How galleries in France are adapting to the pandemic, according the CPGA

How galleries in France are adapting to the pandemic, according the CPGA
Comité Professionnel des Galeries d'Art
Leading lights  -   Gallery owners

Earlier this month, France’s main association of art dealers, the Comité Professionnel des Galeries d’Art (CPGA), released a shocking poll of its 300 member galleries in which they detailed just how detrimental the pandemic has been and will continue to be on their businesses. The overwhelming consensus was that a third of the country’s commercial galleries may close by the end of the year, making the current crisis worse than that of the financial crash of 2008.

Even with that however, comparing the current pandemic to market contractions of 1990 and 2008 fail to paint a full picture of the market today. Many galleries were already suffering before the current pandemic and the crisis only expedited the process. The majority of galleries polled are based in Paris, where protests from the Gilets Jaunes have rocked the country for over a year and severely hurting the local economy.

The head of the CPGA, Marion Papillon, said that the most pertinent task she faces in her new role is to set a realistic timeline for reopening.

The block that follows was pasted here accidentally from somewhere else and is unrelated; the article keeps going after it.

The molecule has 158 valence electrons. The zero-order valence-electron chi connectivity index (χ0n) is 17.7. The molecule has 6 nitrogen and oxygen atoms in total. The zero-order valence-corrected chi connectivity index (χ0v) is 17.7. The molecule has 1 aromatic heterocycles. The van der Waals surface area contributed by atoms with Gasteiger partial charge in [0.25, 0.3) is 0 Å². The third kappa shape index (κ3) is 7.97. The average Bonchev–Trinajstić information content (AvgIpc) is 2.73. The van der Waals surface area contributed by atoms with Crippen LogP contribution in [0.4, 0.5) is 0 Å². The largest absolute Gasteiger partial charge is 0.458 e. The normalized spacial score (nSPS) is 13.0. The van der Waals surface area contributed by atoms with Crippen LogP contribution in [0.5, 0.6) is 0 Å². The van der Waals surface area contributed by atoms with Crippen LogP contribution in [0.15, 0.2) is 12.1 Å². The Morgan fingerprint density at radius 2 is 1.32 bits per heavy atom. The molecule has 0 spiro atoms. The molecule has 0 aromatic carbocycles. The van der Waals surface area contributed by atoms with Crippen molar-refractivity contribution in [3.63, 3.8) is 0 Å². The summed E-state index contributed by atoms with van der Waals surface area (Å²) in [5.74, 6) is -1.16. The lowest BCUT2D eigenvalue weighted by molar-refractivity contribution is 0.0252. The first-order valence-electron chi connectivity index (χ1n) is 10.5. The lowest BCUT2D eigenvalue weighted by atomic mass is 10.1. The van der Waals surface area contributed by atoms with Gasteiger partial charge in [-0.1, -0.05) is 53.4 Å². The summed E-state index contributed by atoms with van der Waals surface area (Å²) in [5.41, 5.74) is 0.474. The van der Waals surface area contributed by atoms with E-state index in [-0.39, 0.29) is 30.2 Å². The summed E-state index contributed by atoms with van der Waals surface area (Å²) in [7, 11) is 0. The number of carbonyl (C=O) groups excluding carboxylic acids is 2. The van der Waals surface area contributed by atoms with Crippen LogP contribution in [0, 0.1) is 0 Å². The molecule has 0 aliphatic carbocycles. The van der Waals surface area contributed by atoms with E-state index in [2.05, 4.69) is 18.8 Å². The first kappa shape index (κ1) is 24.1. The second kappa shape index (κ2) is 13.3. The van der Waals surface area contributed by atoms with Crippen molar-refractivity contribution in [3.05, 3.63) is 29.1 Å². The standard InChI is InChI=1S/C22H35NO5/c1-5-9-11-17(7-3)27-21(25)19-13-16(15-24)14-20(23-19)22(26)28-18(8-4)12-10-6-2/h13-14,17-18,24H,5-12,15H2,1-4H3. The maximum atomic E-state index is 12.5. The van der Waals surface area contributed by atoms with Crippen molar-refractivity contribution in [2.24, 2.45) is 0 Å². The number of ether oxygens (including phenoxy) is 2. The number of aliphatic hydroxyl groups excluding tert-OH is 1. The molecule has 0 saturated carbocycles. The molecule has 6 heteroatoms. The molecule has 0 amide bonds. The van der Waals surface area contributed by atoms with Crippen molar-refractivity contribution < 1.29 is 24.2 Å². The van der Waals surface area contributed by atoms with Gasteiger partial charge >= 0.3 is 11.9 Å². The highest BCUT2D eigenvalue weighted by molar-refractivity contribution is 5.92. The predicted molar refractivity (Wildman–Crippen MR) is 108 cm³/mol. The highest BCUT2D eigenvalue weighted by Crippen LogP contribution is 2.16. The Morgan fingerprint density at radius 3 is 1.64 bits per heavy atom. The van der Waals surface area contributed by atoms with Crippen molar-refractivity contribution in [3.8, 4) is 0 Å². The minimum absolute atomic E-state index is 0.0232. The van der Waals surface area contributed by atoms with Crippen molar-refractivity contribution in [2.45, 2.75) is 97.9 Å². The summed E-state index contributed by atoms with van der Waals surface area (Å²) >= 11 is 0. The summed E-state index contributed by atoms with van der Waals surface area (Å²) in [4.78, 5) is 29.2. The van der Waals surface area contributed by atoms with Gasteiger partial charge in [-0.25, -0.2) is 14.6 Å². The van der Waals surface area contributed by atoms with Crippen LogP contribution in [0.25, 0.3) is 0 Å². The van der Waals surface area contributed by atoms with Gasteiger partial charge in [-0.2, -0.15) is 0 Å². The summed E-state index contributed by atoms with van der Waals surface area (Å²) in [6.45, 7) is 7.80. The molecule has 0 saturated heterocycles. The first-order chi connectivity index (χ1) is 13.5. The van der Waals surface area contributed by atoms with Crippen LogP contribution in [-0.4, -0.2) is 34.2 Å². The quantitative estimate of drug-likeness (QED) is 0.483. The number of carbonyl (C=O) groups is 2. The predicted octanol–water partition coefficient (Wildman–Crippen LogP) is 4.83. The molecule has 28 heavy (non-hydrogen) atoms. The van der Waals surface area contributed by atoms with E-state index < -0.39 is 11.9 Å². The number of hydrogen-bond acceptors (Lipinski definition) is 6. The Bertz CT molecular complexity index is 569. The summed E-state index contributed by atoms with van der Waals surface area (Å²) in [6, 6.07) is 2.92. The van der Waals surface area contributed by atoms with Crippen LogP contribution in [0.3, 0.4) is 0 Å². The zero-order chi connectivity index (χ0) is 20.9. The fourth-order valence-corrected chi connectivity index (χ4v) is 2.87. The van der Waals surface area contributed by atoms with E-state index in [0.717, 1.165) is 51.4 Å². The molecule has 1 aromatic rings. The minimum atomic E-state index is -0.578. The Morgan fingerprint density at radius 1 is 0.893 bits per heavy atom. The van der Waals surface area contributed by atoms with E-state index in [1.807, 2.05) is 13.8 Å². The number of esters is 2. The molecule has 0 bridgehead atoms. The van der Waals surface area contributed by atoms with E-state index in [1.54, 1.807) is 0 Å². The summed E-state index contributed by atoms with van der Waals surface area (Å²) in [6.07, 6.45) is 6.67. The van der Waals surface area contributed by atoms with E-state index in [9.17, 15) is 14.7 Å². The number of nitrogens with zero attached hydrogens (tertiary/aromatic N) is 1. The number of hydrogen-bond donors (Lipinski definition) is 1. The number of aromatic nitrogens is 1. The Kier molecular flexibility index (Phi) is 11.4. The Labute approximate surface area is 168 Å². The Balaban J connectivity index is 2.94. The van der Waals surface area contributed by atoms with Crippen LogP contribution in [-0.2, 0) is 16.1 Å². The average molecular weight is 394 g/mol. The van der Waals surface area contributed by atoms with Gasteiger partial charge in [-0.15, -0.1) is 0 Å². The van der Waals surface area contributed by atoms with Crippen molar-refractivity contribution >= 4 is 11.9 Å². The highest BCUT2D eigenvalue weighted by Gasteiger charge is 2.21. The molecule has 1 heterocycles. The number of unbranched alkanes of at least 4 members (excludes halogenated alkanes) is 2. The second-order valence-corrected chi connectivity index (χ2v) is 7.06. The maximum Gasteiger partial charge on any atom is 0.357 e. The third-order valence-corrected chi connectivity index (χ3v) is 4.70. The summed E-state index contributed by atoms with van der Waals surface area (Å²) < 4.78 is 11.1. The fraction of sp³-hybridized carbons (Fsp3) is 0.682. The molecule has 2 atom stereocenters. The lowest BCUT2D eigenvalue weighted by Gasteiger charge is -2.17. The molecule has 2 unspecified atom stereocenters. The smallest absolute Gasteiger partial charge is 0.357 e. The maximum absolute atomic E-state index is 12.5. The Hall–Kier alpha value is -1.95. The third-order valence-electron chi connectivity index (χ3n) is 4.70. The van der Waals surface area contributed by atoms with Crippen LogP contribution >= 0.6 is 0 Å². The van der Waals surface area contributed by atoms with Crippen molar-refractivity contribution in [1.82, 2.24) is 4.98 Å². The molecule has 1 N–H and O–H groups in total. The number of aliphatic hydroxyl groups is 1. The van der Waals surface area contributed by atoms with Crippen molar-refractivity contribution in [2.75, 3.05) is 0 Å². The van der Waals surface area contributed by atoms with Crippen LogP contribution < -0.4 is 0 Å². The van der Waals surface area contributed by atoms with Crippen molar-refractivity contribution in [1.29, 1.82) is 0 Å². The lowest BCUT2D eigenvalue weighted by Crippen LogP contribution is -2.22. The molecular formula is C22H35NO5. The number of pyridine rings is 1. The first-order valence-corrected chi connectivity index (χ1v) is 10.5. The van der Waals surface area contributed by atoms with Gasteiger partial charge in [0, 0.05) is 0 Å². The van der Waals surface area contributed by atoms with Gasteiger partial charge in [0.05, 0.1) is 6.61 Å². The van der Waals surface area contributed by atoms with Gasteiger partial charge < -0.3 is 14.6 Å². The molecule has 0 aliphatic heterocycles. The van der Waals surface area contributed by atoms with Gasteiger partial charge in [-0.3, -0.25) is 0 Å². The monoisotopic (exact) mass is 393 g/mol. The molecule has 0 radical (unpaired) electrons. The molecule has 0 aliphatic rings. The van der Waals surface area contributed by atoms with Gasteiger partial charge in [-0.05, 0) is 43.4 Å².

“It will take time for things to get going again, so we need time to do this step by step, and opening is the first step in that process,” she said in a statement.

Georges-Philippe Vallois, the previous head of the CPGA and current director of Paris-based gallery Vallois, under-played the results of the survey and explained that the galleries most likely to close are the ones who were already financially in trouble.

View of exhibition Paul Kos « Allegorie and Metaphors (1968-2012)
“When they say one-third of galleries or maybe more might go bankrupt because of coronavirus, my opinion is that first of all, this precocity predates the coronavirus,” he said. “In our committee we have many structures that are doing less than €500,000 a year and sometimes less than €400,000.”

The French government has announced financial support to relieve the country’s cultural sector but many have criticised just how small the budget is: €2 million, in comparison to the €500 million assigned by the city of Berlin for example.During a time when human interaction is at an all-time low, most galleries have looked to online sales to make up for lost revenues. Viewing rooms, online platforms and personal messages from artists have provided much-needed solace for art lovers around the world but they haven’t exactly benefited the blue-chip galleries of the world.

While some are claiming that Europe has seen the outbreak’s peak, many are beginning to plan ahead. The Centre Pompidou for instance announced that it will use its entire budget for the annual dinner gala to buy art from living French artists represented by French galleries.